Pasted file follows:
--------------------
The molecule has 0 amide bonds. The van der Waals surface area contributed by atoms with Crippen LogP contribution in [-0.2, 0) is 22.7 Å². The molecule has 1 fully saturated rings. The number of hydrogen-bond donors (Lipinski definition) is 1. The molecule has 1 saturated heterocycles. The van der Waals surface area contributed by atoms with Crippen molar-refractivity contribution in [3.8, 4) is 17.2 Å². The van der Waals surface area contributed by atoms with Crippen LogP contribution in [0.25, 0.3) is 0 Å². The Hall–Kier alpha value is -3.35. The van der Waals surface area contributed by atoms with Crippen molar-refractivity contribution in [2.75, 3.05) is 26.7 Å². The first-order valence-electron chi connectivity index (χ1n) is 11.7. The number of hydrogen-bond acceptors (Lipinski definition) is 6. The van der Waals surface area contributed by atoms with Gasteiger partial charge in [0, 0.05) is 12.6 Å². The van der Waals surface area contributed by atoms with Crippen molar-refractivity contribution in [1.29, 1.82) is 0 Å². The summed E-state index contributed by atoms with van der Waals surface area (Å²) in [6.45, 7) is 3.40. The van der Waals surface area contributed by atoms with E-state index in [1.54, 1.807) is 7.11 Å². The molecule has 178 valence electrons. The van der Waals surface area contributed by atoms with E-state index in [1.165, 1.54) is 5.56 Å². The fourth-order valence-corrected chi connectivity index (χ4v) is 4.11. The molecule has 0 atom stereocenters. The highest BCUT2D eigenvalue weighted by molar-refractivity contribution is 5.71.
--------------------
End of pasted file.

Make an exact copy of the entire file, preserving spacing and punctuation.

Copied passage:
The molecule has 0 amide bonds. The van der Waals surface area contributed by atoms with Crippen LogP contribution in [-0.2, 0) is 22.7 Å². The molecule has 1 fully saturated rings. The number of hydrogen-bond donors (Lipinski definition) is 1. The molecule has 1 saturated heterocycles. The van der Waals surface area contributed by atoms with Crippen molar-refractivity contribution in [3.8, 4) is 17.2 Å². The van der Waals surface area contributed by atoms with Crippen LogP contribution in [0.25, 0.3) is 0 Å². The Hall–Kier alpha value is -3.35. The van der Waals surface area contributed by atoms with Crippen molar-refractivity contribution in [2.75, 3.05) is 26.7 Å². The first-order valence-electron chi connectivity index (χ1n) is 11.7. The number of hydrogen-bond acceptors (Lipinski definition) is 6. The van der Waals surface area contributed by atoms with Gasteiger partial charge in [0, 0.05) is 12.6 Å². The van der Waals surface area contributed by atoms with Crippen molar-refractivity contribution in [1.29, 1.82) is 0 Å². The summed E-state index contributed by atoms with van der Waals surface area (Å²) in [6.45, 7) is 3.40. The van der Waals surface area contributed by atoms with E-state index in [1.54, 1.807) is 7.11 Å². The molecule has 178 valence electrons. The van der Waals surface area contributed by atoms with E-state index in [1.165, 1.54) is 5.56 Å². The fourth-order valence-corrected chi connectivity index (χ4v) is 4.11. The molecule has 0 atom stereocenters. The highest BCUT2D eigenvalue weighted by molar-refractivity contribution is 5.71.